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How Mental Health Stigma Shapes Lives

Psychologist Stephen P. Hinshaw revealed his family secrets in a 2017 memoir, where he described how his father’s misdiagnosed mental illness fueled his own career-long fight against stigma

By Steve Mencher

I recently wrote "After 50 Years, I'm Not Keeping This Secret: I Have a Mental Illness" for Next Avenue about my experience living with bipolar disorder.

Knowing I wanted to learn more about the subject of stigma, I contacted Stephen P. Hinshaw, PhD, Distinguished Professor of Psychology at the University of California, Berkeley, where he was Department Chair from 2004 - 2011. He is also Professor of Psychiatry and Behavioral Sciences at the University of California, San Francisco.

A father and daughter embracing after talking about mental illness. Next Avenue, mental health stigma
"How a family responds to the youngster, the teenager, the young adult with neurodivergence makes a big difference for outcome. We'd like the genetic perspective to absolve the blame, but not the responsibility for positive relationships at home,"  |  Credit: Getty

Hinshaw is the author of "Another Kind of Madness," a book he wrote about his family's mental health and how stigma made it infinitely worse.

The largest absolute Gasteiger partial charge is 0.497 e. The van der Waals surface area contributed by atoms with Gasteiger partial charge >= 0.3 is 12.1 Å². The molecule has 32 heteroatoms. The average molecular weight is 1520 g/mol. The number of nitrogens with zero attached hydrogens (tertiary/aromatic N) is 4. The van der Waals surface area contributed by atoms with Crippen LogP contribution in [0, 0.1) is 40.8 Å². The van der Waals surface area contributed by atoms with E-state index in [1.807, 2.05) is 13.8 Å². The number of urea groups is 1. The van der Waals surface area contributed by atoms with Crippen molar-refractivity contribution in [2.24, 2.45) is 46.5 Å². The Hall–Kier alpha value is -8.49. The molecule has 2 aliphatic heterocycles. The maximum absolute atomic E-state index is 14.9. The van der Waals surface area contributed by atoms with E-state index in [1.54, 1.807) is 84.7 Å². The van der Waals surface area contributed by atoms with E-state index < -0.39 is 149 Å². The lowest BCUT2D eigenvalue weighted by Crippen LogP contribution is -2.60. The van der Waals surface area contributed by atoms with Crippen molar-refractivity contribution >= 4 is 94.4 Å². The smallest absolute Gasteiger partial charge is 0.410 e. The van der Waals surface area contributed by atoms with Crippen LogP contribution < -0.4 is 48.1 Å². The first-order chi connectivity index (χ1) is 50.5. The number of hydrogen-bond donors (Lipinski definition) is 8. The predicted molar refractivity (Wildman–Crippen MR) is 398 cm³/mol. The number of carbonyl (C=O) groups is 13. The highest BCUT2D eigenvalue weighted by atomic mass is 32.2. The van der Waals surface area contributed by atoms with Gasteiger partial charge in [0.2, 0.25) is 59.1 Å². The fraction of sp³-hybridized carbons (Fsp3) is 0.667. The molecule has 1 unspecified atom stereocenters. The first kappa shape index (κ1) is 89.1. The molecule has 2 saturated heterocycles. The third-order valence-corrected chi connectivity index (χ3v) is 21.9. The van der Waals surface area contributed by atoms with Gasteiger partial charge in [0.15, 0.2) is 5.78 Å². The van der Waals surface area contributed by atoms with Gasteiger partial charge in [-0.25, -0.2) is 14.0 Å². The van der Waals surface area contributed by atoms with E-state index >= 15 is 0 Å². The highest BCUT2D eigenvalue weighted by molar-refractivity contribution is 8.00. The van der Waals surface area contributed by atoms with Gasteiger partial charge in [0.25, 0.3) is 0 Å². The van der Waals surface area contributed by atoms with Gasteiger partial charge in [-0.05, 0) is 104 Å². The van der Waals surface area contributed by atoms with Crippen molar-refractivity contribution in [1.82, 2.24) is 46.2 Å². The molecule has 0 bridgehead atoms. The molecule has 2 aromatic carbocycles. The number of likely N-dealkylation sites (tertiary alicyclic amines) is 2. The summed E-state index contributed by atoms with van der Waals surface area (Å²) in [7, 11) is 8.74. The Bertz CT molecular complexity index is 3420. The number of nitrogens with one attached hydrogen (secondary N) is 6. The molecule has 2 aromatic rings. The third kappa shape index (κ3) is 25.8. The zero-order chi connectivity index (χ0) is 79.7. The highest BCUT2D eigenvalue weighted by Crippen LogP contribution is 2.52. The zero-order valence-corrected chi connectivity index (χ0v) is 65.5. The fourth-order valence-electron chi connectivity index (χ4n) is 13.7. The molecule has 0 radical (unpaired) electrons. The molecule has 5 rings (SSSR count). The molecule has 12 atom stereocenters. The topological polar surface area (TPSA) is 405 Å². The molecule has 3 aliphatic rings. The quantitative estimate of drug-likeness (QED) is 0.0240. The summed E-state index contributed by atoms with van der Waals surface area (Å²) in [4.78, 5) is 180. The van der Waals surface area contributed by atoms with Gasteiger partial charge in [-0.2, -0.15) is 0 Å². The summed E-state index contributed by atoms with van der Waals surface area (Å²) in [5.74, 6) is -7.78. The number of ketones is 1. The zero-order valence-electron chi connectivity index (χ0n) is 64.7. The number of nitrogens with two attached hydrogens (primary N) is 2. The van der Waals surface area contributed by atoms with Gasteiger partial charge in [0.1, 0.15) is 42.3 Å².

This interview has been lightly edited and condensed.

Steve Mencher: Perhaps we should start off with a brief description of stigma as it applies to mental health.

Stephen P. Hinshaw: Stigma is a term, interestingly, of ancient Greek origins. It signified, millennia ago, a literal brand, a burn, on your skin to show to the general public that you're a member of an outcast group.

In the 1980s, people in many countries were literally branded if they were HIV-positive, given that HIV was a horribly stigmatized illness. If you were in a concentration camp in Germany or Poland in the 1930s or 40s, you would have numbers tattooed or burned into your left wrist, visible stigma. Such individuals included not only Jewish people but gay/lesbian individuals and those with mental or neurodevelopmental conditions.

"If we denied positions of leadership and empathy for everybody who had experienced major depression or bipolar disorder or PTSD or ADHD, that's a third of the population."

Today, it's more psychological, and too often applied to people with mental or neurodevelopmental disorders. We tend to stereotype such people. They're not very competent. Probably they're violent. We have prejudice. We don't really like them. They're threatening in some way.

And then we are highly likely to discriminate, which can mean denial of health care and basic human rights — and also being placed for centuries in snake-pit institutions or, before that, banished to the countryside. Today, since we've closed most of the psychiatric state facilities, discrimination means being left on the street without adequate support or services and being blamed for your predicament.

So, stigma is not just the sum of stereotypes, prejudice, discrimination. If I stigmatize you, you're not only a member of that outcast group, but you've also lost your individuality. And worse, maybe even your humanity. Stigma ultimately leads to dehumanization.